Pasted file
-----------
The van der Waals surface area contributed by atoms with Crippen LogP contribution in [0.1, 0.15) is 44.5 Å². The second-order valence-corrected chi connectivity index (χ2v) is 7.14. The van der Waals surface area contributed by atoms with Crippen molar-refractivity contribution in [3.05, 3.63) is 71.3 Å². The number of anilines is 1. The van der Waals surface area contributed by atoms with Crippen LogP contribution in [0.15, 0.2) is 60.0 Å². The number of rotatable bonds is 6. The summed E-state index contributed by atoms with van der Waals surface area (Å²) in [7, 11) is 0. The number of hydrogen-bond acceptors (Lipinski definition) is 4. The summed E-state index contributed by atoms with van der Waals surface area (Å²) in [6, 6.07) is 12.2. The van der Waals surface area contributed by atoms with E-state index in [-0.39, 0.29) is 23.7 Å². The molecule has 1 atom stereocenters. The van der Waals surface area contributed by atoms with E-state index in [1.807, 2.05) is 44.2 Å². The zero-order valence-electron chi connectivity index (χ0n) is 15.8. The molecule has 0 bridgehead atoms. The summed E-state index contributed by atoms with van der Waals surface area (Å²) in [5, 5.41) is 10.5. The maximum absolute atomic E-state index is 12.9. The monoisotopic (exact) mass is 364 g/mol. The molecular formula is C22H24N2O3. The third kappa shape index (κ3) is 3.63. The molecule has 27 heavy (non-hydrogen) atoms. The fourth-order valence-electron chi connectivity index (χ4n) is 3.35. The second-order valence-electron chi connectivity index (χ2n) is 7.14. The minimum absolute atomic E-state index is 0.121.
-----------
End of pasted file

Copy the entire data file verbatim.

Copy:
The van der Waals surface area contributed by atoms with Crippen LogP contribution in [0.1, 0.15) is 44.5 Å². The second-order valence-corrected chi connectivity index (χ2v) is 7.14. The van der Waals surface area contributed by atoms with Crippen molar-refractivity contribution in [3.05, 3.63) is 71.3 Å². The number of anilines is 1. The van der Waals surface area contributed by atoms with Crippen LogP contribution in [0.15, 0.2) is 60.0 Å². The number of rotatable bonds is 6. The summed E-state index contributed by atoms with van der Waals surface area (Å²) in [7, 11) is 0. The number of hydrogen-bond acceptors (Lipinski definition) is 4. The summed E-state index contributed by atoms with van der Waals surface area (Å²) in [6, 6.07) is 12.2. The van der Waals surface area contributed by atoms with E-state index in [-0.39, 0.29) is 23.7 Å². The molecule has 1 atom stereocenters. The van der Waals surface area contributed by atoms with E-state index in [1.807, 2.05) is 44.2 Å². The zero-order valence-electron chi connectivity index (χ0n) is 15.8. The molecule has 0 bridgehead atoms. The summed E-state index contributed by atoms with van der Waals surface area (Å²) in [5, 5.41) is 10.5. The maximum absolute atomic E-state index is 12.9. The monoisotopic (exact) mass is 364 g/mol. The molecular formula is C22H24N2O3. The third kappa shape index (κ3) is 3.63. The molecule has 27 heavy (non-hydrogen) atoms. The fourth-order valence-electron chi connectivity index (χ4n) is 3.35. The second-order valence-electron chi connectivity index (χ2n) is 7.14. The minimum absolute atomic E-state index is 0.121.